Response to ScreenConnect’s Recent Zero-day Vulnerability Exploitation

AttackIQ has released a new assessment template in response to the recent wave of zero-day vulnerability exploits affecting ConnectWise’s ScreenConnect software. This assessment template comprises the various Tactics, Techniques, and Procedures (TTPs) exhibited by several adversaries observed exploiting these vulnerabilities to deploy different families of Ransomware. Read More

On February 19, 2024, ConnectWise published a security advisory detailing the discovery of two significant vulnerabilities, CVE-2024-1708 (Path Traversal) and CVE-2024-1709 (Authentication Bypass), affecting ScreenConnect version 23.9.8.

Successful exploitation of these vulnerabilities allowed adversaries to gain unauthorized access and control over affected systems. The exploitation of these vulnerabilities was named “SlashAndGrab” by Huntress, due to the simplicity of adding a single forward slash character to the end of the address of a vulnerable ScreenConnect installation.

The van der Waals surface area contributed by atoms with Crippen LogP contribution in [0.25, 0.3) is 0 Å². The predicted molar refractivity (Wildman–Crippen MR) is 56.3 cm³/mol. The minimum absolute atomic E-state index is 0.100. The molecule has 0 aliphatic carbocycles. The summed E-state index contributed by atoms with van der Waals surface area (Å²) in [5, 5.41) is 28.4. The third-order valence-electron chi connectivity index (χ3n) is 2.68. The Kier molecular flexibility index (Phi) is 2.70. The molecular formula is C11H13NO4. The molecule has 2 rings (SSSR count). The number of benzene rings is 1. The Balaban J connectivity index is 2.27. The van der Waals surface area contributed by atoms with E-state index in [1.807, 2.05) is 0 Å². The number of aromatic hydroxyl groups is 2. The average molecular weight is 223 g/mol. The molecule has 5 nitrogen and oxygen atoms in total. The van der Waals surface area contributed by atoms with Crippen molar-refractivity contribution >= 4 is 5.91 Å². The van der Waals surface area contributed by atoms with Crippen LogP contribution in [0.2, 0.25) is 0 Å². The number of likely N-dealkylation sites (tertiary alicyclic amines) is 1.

Following the announcement, researchers from Trend Micro and Huntress detected that these vulnerabilities were being actively exploited for the deployment of ransomware, leading to considerable disruptions and potential damage to businesses relying on this software.

Detailed analysis of these activities allowed to associate the exploitation of these vulnerabilities with various ransomware groups, including Black Basta, LockBit, and Bl00dy.

AttackIQ has previously emulated Black Basta behaviors in an intrusion chain that is associated with the second-stage modular backdoor known as QakBot.

In turn, AttackIQ has previously emulated activities associated with LockBit ransomware on three occasions in response to CISA Advisories AA23-075A, AA23-165A, AA23-325A.